Why Marketers Should Put on Wearables

Posted on by Tony Tie

illustration of society members with crowd of men and womenMillennials like wearables—and so should marketers.

One PricewaterhouseCoopers survey showed respondents between the ages of 18 and 34 were 55% more likely to own wearables than older people. Wearables offer an unprecedented level of convenience. The ability to check emails, track your workout stats and verify flight times out of Toronto simply by looking at your wrist could be a game changer for overscheduled, fast-paced Millennials.

Promising as wearables are, however, the industry has seen its failures. In many cases, the technology has been a letdown. The Apple Watch’s poor battery life, Fitbit’s inaccurate health monitoring, and Google Glass’s privacy concerns are but a few of the disappointments consumers encountered when these supposedly groundbreaking products debuted.

Voice command and GPS functions in most wearables are often inaccurate, making them less useful than their manufacturers touted them to be. These flaws have prevented consumers from adopting wearables in the sustained way tech companies hoped they would. According to PwC, 49% of people surveyed stopped using their devices within a few months of purchasing them.

But wearable tech is a nascent industry. As heavy-hitters like Apple and Google improve their designs, other companies will follow suit. The sports apparel brand Under Armour is already developing its own wearables, and many tech devices now double as jewelry. The rise in smart home technology is also spurring the demand for wearables that will integrate with those systems.

Faster, sleeker, more accurate designs are coming, and Millennials will be among the first to forgive past disappointments and embrace these new products.

The Next Wave of Wearable Marketing

Wearables represent a potential gold mine for marketers in terms of both data and profits. Experts suggest consumers will buy nearly half a billion wearables per year by 2018. And when it comes to data, wearables let brands generate new, granular information. Marketers can learn about their audiences’ lifestyles, preferences, and habits through geotracking and behavioral data, then use that information to craft tailored wearable campaigns.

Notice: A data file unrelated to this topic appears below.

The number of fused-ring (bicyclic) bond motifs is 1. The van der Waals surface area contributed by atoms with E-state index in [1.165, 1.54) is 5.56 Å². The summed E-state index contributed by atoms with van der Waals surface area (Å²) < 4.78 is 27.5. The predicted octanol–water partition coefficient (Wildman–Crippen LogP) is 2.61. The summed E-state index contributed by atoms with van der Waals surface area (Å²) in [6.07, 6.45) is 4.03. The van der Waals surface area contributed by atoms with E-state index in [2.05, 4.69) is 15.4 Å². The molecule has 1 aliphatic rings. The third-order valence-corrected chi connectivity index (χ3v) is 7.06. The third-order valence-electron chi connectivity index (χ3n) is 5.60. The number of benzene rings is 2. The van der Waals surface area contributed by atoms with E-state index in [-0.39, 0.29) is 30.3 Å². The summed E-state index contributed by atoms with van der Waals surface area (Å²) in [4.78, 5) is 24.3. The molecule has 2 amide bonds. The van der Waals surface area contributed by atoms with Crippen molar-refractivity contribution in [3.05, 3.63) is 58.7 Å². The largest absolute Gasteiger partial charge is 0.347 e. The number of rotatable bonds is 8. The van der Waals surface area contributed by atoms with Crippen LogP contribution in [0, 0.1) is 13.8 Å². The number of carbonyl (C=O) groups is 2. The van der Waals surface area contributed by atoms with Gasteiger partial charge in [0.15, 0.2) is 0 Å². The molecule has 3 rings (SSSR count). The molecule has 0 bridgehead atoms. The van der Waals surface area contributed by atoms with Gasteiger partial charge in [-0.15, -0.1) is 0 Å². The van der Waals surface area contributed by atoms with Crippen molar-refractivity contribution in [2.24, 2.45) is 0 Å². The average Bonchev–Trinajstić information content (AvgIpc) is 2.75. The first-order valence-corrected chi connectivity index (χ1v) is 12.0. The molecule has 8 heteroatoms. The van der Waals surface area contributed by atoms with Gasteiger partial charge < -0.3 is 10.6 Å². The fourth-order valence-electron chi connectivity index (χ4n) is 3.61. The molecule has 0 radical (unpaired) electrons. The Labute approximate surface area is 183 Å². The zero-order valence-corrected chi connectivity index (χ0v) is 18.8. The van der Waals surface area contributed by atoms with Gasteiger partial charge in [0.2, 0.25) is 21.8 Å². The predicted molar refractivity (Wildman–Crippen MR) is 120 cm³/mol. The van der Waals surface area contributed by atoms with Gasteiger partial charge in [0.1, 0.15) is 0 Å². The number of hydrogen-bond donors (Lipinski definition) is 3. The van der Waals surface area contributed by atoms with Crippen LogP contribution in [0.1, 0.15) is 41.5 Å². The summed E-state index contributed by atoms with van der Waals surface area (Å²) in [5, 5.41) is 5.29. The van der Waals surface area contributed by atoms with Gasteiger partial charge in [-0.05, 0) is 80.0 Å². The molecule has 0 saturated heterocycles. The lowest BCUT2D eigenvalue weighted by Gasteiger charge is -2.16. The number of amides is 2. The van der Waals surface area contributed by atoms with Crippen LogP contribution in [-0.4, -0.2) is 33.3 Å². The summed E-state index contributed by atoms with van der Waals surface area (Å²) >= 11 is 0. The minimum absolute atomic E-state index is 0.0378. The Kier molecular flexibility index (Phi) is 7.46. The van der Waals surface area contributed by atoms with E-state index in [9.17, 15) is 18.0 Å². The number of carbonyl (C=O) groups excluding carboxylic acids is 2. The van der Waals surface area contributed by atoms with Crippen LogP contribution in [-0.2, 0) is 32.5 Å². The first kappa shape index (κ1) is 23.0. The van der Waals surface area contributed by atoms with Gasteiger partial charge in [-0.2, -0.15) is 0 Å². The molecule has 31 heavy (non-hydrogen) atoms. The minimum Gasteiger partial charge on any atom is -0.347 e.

By connecting with wearable manufacturers now, marketers can set themselves up for lucrative partnerships as the industry explodes. Here’s how to strategize for success:

  1. Take advantage of new opportunities.

Targeting wearable users can lead you to new audiences — the anytime-anywhere devices are great for showcasing your products to people who may not have heard of your brand. Your on-the-go prospective buyers may not sit on Hulu or YouTube for a couple of hours, but with wearables, you can reach them on their morning run or as they check their email on a coffee break.

Aligning yourself with wearable manufacturers also proves your company is forward-thinking. Jump in on this trend before wearables become as ubiquitous as smartphones.

  1. Don’t get stuck on one demographic.

Investing in wearable marketing better connects you with Millennials, but don’t stop there — wearables’ convenience and intuitive user experience are appealing to all ages. As adoption becomes more widespread, you’ll want to connect with the Boomers and Gen Xers who embrace the technology as well. Develop marketing strategies that meet all your audience segments’ needs.

It might be Millennials leading the bleisure movement, for example, but blending work and travel isn’t exclusive to younger crowds. Professionals at any age want to roam and relax on their trip while still being able to glance at their inboxes. These consumers especially want information that reaches them conveniently and won’t take long to digest, meaning marketers can best reach them on their wearables.

  1. Date around — don’t marry one strategy.

Investigate all types of wearable marketing strategies. You’ll need them as you target consumers across age groups, preferences, and geographic regions. The more capabilities you have for reaching people, the more prepared you’ll be to take advantage of coming opportunities.

We haven’t entered the wearable utopia yet, but that doesn’t mean it’s not on the horizon. People want smaller, more intuitive devices they can interact with at all times and any location. Wearables are the best bet for meeting that need, giving marketers the chance to connect with new audiences and reach consumers the way they want to be reached. The opportunity is there, so set yourself apart by getting in on this channel early.

Tony Tie is the senior search marketer at Expedia Canada.


Related Articles: 

4 Ways Social Positions Brands as Destinations for Millennials

Wearable Tech is the New Marketing Battleground

Helping New Milliennial Hires Be Successful



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